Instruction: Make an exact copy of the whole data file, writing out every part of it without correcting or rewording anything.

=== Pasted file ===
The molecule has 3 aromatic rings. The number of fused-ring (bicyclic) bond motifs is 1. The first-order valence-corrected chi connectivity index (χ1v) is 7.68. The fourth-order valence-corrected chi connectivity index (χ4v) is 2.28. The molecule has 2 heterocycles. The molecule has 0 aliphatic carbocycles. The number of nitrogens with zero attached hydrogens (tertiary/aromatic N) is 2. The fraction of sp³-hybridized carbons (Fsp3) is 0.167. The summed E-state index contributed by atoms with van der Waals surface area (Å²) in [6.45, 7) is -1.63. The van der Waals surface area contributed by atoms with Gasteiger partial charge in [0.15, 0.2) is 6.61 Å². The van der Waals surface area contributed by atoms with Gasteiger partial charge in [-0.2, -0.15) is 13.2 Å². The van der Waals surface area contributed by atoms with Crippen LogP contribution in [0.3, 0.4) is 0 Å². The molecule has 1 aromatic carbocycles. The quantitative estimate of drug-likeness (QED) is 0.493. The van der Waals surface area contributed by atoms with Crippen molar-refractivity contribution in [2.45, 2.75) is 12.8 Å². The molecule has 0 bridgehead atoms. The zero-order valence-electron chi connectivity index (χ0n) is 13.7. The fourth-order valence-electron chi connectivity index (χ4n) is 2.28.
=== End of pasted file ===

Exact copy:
The molecule has 3 aromatic rings. The number of fused-ring (bicyclic) bond motifs is 1. The first-order valence-corrected chi connectivity index (χ1v) is 7.68. The fourth-order valence-corrected chi connectivity index (χ4v) is 2.28. The molecule has 2 heterocycles. The molecule has 0 aliphatic carbocycles. The number of nitrogens with zero attached hydrogens (tertiary/aromatic N) is 2. The fraction of sp³-hybridized carbons (Fsp3) is 0.167. The summed E-state index contributed by atoms with van der Waals surface area (Å²) in [6.45, 7) is -1.63. The van der Waals surface area contributed by atoms with Gasteiger partial charge in [0.15, 0.2) is 6.61 Å². The van der Waals surface area contributed by atoms with Gasteiger partial charge in [-0.2, -0.15) is 13.2 Å². The van der Waals surface area contributed by atoms with Crippen LogP contribution in [0.3, 0.4) is 0 Å². The molecule has 1 aromatic carbocycles. The quantitative estimate of drug-likeness (QED) is 0.493. The van der Waals surface area contributed by atoms with Crippen molar-refractivity contribution in [2.45, 2.75) is 12.8 Å². The molecule has 0 bridgehead atoms. The zero-order valence-electron chi connectivity index (χ0n) is 13.7. The fourth-order valence-electron chi connectivity index (χ4n) is 2.28.